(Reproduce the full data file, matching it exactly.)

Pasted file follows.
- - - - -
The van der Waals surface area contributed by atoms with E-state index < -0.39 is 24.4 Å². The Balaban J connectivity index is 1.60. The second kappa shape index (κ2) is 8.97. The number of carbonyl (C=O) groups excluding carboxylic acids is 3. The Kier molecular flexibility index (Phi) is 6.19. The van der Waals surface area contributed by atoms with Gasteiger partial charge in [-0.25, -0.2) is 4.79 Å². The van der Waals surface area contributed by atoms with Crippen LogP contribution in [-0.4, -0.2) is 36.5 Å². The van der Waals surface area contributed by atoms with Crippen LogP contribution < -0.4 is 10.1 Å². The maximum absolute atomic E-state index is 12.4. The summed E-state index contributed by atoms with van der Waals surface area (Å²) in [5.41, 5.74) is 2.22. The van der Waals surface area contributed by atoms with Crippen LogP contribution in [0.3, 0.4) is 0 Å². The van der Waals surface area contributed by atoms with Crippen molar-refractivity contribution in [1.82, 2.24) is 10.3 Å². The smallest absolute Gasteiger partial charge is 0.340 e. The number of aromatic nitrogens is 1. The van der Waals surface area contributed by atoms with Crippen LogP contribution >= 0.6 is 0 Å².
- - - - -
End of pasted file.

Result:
The van der Waals surface area contributed by atoms with E-state index < -0.39 is 24.4 Å². The Balaban J connectivity index is 1.60. The second kappa shape index (κ2) is 8.97. The number of carbonyl (C=O) groups excluding carboxylic acids is 3. The Kier molecular flexibility index (Phi) is 6.19. The van der Waals surface area contributed by atoms with Gasteiger partial charge in [-0.25, -0.2) is 4.79 Å². The van der Waals surface area contributed by atoms with Crippen LogP contribution in [-0.4, -0.2) is 36.5 Å². The van der Waals surface area contributed by atoms with Crippen LogP contribution < -0.4 is 10.1 Å². The maximum absolute atomic E-state index is 12.4. The summed E-state index contributed by atoms with van der Waals surface area (Å²) in [5.41, 5.74) is 2.22. The van der Waals surface area contributed by atoms with Crippen LogP contribution in [0.3, 0.4) is 0 Å². The van der Waals surface area contributed by atoms with Crippen molar-refractivity contribution in [1.82, 2.24) is 10.3 Å². The smallest absolute Gasteiger partial charge is 0.340 e. The number of aromatic nitrogens is 1. The van der Waals surface area contributed by atoms with Crippen LogP contribution >= 0.6 is 0 Å².